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Bull goes AWOL at Gateway

Wendy Lund was having a run-of-the mill evening as the manager of The Gateway's Happy Sumo restaurant when a large crash was followed by yells about a flying cow.

Lund rushed outside just in time to see a broken table, flattened chairs, destroyed planter box and terrified customers. She caught a glimpse of the culprit, a runaway bull by the name of Fear Factor, who was AWOL from the Days of '47 Rodeo Wednesday night.

"People were kind of in shock," said Lund. "All of the people inside ran outside and some of those outside were trying to make their way inside. We were wondering if another bull was going to come over (the balcony) . . . If it was a stampede."

No, it wasn't an errant stampede or Beehive version of Spain's running of the bulls. Just one anxious bull that bolted from the adjacent Delta

Center near the end of the rodeo's bull-riding event. Fear Factor scaled two fences, one 6 feet tall, before squeezing through an 18-inch gap to get out of the arena and make his way to the crowded Gateway mall.

As cowboys alerted rodeo officials of Fear Factor's escape, the pick-up men, who are responsible for getting livestock out of the arena, took off after the 5-year-old bull. One of those, Virgil Neves, said he couldn't always see the bull, but he was sure he was on the right trail.

"I could hear him," he said. "And he was leaving some traces, you know."

The cow pies left by the anxious animal led Neves and the others to Fear Factor just as he decided to try to lose his pursuers. He scrambled onto the cement wall of the mall's second level and jumped about 20 feet to the patio below.

Stunned and surprised, Lund and the Happy Sumo crowd watched the men on horseback chase the bull.

"It was kind of like being in a movie," she said. "It was something totally unreal. For everybody, it was pretty amazing to see a bull barreling down the middle of The Gateway plaza."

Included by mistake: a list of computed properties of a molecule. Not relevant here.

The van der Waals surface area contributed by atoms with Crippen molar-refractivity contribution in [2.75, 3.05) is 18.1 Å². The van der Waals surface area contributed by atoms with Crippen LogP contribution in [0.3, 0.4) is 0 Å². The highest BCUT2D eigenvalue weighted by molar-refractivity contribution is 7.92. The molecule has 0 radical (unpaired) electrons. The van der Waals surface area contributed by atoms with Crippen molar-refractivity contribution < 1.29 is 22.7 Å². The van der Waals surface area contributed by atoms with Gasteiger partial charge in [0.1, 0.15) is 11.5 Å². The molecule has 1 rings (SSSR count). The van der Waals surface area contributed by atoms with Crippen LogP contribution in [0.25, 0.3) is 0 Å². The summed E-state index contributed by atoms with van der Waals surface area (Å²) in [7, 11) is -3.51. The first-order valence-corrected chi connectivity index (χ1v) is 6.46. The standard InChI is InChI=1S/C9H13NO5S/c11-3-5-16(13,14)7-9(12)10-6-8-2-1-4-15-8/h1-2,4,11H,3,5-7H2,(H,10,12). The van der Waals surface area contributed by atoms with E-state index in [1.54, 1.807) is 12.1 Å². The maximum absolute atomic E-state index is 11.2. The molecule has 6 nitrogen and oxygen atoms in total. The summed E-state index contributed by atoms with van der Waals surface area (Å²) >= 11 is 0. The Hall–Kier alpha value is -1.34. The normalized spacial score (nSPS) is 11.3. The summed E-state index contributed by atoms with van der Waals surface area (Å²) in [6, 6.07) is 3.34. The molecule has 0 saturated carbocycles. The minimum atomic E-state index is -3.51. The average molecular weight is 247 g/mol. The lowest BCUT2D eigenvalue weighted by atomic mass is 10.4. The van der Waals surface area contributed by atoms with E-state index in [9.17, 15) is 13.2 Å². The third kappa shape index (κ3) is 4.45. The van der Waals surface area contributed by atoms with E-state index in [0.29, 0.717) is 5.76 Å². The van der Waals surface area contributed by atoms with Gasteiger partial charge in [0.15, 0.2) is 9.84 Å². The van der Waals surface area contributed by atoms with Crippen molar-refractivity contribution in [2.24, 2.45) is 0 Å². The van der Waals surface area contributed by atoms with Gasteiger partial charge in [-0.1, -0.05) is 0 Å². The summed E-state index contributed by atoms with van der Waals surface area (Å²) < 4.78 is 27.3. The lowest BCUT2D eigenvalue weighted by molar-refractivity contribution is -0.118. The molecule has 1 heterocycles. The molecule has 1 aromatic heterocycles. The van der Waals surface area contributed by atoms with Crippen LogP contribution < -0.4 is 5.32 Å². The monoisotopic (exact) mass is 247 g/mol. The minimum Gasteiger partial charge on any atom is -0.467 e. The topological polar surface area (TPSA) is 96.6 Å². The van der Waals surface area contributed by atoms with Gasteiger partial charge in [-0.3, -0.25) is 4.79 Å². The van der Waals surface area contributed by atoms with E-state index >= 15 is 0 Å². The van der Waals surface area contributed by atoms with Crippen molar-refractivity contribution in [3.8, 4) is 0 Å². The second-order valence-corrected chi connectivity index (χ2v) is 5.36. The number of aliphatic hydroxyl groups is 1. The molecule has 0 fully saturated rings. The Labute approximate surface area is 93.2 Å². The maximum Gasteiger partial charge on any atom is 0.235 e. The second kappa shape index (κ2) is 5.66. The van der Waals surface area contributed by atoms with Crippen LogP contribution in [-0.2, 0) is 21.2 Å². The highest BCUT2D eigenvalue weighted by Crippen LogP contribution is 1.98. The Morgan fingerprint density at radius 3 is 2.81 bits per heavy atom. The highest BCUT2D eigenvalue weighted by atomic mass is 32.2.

Lund said the Happy Sumo was almost completely full of patrons when Fear Factor made his airborne entrance from the balcony above the restaurant's patio.

"I had just had a server bus the table where he landed 30 seconds before," she said, adding that it was the only vacant table at the time. "It was pure luck I didn't have anyone sitting there, or a server standing there."

While Lund dialed 911, Fear Factor made his way to 400 West and headed south, followed by the men on horseback. Neves said he saw the bull jump, but focused instead on taking his horse, Junior, down the stairs.

"I didn't stop and look at the damage," he said with a shrug. "I didn't want to follow him."

Neves said the animal was just trying to get to a place he felt more comfortable.

"He was just trying to find something familiar," Neves said.

After Fear Factor was roped at about 350 South and 400 West, he was uncharacteristically happy to jump in the trailer.

Wednesday's escape was rare in occurrence and magnitude, said Jeff Flitton, who works for Bar T, which handles the animals for about 13 rodeos a year, including the National Finals Rodeo in Las Vegas.

"Most of the time, the bulls are trying to get away from people," he said.

Bar T has had very few escapes and no one's ever been hurt. Flitton said Bar T purchased Fear Factor last December at the NFR auction, and he's always been a little anxious.

"He's not hurt," Flitton said. "He's still a little bit worked up today, and seems a little sore, but he'll be fine."

David Berg, a founder of the Utah Animal Rights Coalition said he was not surprised to hear about Fear Factor's escape.

Berg believes that rodeo contractors — and all animal entertainment operators — use acts of terror, such as beatings and electric shocks in order to provoke animals into exhibiting certain behaviors.

"Bulls are normally quite docile animals, all cattle are by nature," he said. "In the ring, they are made to act wildly through eliciting pain."

The Days of '47 Rodeo organizers were considering themselves very lucky that no one — including the bull — was injured. They convinced Delta Center security to close chain-link fences part way during the bull riding Thursday afternoon.

Aside from getting a day off after his Tour de Gateway, it appears Fear Factor is destined for a new name.

"We're going to change his name to Gateway," Flitton said with a smile.


E-mail: adonaldson@desnews.com